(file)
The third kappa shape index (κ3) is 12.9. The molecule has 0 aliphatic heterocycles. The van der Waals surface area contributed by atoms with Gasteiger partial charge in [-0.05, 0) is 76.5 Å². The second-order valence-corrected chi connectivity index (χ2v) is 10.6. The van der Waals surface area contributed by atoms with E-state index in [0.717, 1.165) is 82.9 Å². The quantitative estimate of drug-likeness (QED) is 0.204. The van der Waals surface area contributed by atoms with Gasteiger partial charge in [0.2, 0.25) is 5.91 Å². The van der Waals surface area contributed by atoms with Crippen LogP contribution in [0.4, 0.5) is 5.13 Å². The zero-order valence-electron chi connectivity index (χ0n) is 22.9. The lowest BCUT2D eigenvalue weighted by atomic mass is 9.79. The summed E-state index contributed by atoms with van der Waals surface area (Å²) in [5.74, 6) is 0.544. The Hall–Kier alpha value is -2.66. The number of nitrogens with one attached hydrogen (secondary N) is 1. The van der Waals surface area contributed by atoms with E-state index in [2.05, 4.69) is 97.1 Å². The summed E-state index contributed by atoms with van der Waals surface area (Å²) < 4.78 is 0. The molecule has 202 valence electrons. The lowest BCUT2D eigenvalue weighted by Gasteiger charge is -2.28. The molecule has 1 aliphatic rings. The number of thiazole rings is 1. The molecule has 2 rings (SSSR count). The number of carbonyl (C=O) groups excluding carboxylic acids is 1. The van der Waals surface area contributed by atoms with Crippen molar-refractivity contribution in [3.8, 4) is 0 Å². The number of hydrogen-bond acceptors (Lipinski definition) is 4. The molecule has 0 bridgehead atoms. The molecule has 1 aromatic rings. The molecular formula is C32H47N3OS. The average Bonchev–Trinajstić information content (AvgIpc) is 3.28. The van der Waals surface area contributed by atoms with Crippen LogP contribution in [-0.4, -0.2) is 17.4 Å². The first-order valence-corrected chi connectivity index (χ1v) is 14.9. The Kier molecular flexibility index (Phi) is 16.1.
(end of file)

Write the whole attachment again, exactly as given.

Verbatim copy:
The third kappa shape index (κ3) is 12.9. The molecule has 0 aliphatic heterocycles. The van der Waals surface area contributed by atoms with Gasteiger partial charge in [-0.05, 0) is 76.5 Å². The second-order valence-corrected chi connectivity index (χ2v) is 10.6. The van der Waals surface area contributed by atoms with E-state index in [0.717, 1.165) is 82.9 Å². The quantitative estimate of drug-likeness (QED) is 0.204. The van der Waals surface area contributed by atoms with Gasteiger partial charge in [0.2, 0.25) is 5.91 Å². The van der Waals surface area contributed by atoms with Crippen LogP contribution in [0.4, 0.5) is 5.13 Å². The zero-order valence-electron chi connectivity index (χ0n) is 22.9. The lowest BCUT2D eigenvalue weighted by atomic mass is 9.79. The summed E-state index contributed by atoms with van der Waals surface area (Å²) in [5.74, 6) is 0.544. The Hall–Kier alpha value is -2.66. The number of nitrogens with one attached hydrogen (secondary N) is 1. The van der Waals surface area contributed by atoms with E-state index in [2.05, 4.69) is 97.1 Å². The summed E-state index contributed by atoms with van der Waals surface area (Å²) < 4.78 is 0. The molecule has 202 valence electrons. The lowest BCUT2D eigenvalue weighted by Gasteiger charge is -2.28. The molecule has 1 aliphatic rings. The number of thiazole rings is 1. The molecule has 2 rings (SSSR count). The number of carbonyl (C=O) groups excluding carboxylic acids is 1. The van der Waals surface area contributed by atoms with Crippen molar-refractivity contribution in [3.8, 4) is 0 Å². The number of hydrogen-bond acceptors (Lipinski definition) is 4. The molecule has 0 bridgehead atoms. The molecule has 1 aromatic rings. The molecular formula is C32H47N3OS. The average Bonchev–Trinajstić information content (AvgIpc) is 3.28. The van der Waals surface area contributed by atoms with Crippen LogP contribution in [-0.4, -0.2) is 17.4 Å². The first-order valence-corrected chi connectivity index (χ1v) is 14.9. The Kier molecular flexibility index (Phi) is 16.1.